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Parasomnia

Parasomnia

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parasomnia
parasomnia

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Published by: savvy_as_98 on Jul 28, 2013
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Cleveland Clinic Sleep Disorders Center  216.444.

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Parasomnias
What are parasomnias? Parasomnias are disruptive sleep-related disorders that can occur during arousals from rapid eye movement (REM) sleep or arousals from non-rapid eye movement (NREM) sleep. Parasomnias: • are characterized by undesirable physical or verbal experiences, such as walking or talking during sleep; • occur in association with sleep, specific stages of sleep or sleep-wake transitions; and • can be divided into two groups—primary parasomnias and secondary parasomnias. Types of parasomnias Nightmares Nightmares are vivid nocturnal events that can cause feelings of fear, terror, and/or anxiety. Usually, the person having a nightmare is abruptly awakened from REM sleep and is able to describe detailed dream content. Usually, the person having a nightmare has difficulty returning to sleep. Nightmares can be caused by many factors including illness, anxiety, the loss of a loved one, or negative reactions to a medication. Call your doctor if nightmares occur more often than once a week or if nightmares prevent you from getting a good nights rest for a prolonged period of time. Sleep terrors/night terrors A person experiencing a night terror or sleep terror abruptly awakes from sleep in a terrified state. The person may appear to be awake, but appears confused and is not able to communicate. Night terrors last about 15 minutes, after which time the person usually lies down and appears to fall back asleep. People who have sleep terrors usually don’t remember the events the next morning. Night terrors are similar to nightmares, but night terrors usually occur during stage 3 sleep (deep sleep). Individuals with night terrors look frightened and scream with pupils dilated, rapid breathing and heart rate. Night terrors are fairly common in children aged four to twelve. This sleep disorder, which may run in families, also can occur in up to 3% of adults. Strong emotional tension and/or the use of alcohol can increase the incidence of night terrors among adults. Sleepwalking (somnambulism) Sleepwalking occurs when a person appears to be awake and moving around with eyes wide open but is actually asleep. Sleepwalkers often have little or no memory of their actions. Sleepwalking most often occurs during deep NREM sleep (stage 3), early in the night. These episodes vary widely in complexity and duration. This disorder is most commonly seen in children aged six to twelve; however, sleepwalking can occur in people of older age. Sleepwalking appears to run in families. Sleepwalking can sometimes be dangerous because the sleepwalker is unaware of his or her surroundings and can bump into objects, can fall down, or walk outside the home. Confusional arousals Confusional arousals usually occur when a person is awakened from a deep sleep during the first part of the night. This disorder, which also is known as excessive sleep inertia or sleep drunkenness, involves an exaggerated slowness upon awakening. People experiencing confusional arousals react slowly to commands and may have trouble understanding questions that they are asked. The childhood form is benign and resolves spontaneously while the adult variant may persist with consequences such as sleep related injury, sub-optimal performance at work, etc. Sleep paralysis People with sleep paralysis are not able to move the body or limbs when falling asleep or waking up. Brief episodes of partial or complete skeletal muscle paralysis can occur during sleep paralysis. Sometimes sleep paralysis runs in families, but the cause of sleep paralysis is not known. Sleep deprivation and irregular continued on back page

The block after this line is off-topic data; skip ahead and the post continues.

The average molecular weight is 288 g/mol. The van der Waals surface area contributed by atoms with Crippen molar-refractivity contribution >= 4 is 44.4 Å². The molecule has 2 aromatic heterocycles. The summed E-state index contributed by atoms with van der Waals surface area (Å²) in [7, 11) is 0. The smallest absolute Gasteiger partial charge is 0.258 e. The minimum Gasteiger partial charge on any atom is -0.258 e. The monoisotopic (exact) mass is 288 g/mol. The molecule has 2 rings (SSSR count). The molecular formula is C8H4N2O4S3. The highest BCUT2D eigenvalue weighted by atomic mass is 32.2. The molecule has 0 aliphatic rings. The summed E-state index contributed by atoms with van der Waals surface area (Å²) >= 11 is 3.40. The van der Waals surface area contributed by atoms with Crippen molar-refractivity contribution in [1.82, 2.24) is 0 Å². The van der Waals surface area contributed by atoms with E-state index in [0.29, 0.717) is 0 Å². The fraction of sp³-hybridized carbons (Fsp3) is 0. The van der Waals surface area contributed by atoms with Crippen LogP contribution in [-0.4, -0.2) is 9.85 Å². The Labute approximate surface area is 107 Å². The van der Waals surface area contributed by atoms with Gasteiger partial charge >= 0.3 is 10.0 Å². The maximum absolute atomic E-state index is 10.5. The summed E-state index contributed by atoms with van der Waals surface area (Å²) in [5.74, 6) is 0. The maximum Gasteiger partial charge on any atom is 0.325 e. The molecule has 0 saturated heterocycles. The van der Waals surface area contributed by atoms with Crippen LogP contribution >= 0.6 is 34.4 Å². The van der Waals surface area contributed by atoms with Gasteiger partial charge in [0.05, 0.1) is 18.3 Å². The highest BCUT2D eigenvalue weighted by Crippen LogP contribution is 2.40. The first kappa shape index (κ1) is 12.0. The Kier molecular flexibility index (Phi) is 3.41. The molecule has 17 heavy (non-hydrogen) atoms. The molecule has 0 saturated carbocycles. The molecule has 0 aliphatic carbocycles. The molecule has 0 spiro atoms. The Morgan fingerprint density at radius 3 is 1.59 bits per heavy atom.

There are two kinds of enuresis—primary and secondary. In the diagnosis and treatment of RBD. An episode of sleep paralysis often is terminated by sound or touch. a person has been unable to have urinary control from infancy onward. Within minutes. Resources: Cleveland Clinic Guide to Sleep Disorders by Nancy Foldvary-Schaefer. Usually. It is also seen in narcolepsy. a disorder characterized by severe excessive daytime sleepiness. RBD occurs in men aged 50 and older. Polysomnography (sleep study) and drug treatments are involved in the diagnosis and treatment of this disorder. This disorder is not harmful. and medications. REM sleep usually involves a state of paralysis (atonia). the affected person is unable to maintain urinary control when asleep. the person with sleep paralysis is able to move again. but people with this condition move the body or limbs while dreaming. REM sleep behavior disorder (RBD) People with REM sleep behavior disorder act out dramatic and/or violent dreams during REM sleep. but people experiencing sleep paralysis often are fearful because they do not know what is happening. but the disorder also can occur in women and in younger people.Parasomnias. In secondary enuresis. a person has a relapse after previously having been able to have urinary control. continued sleep-wake schedules can also cause sleep paralysis. DO . alarm devices. Enuresis can be caused by medical conditions (including diabetes. Some treatments for bedwetting include behavior modification. In primary enuresis. potentially serious neurological disorders must be ruled out. or sleep apnea) or by psychiatric disorders. urinary tract infection. also called bedwetting. Sleep enuresis In this condition.

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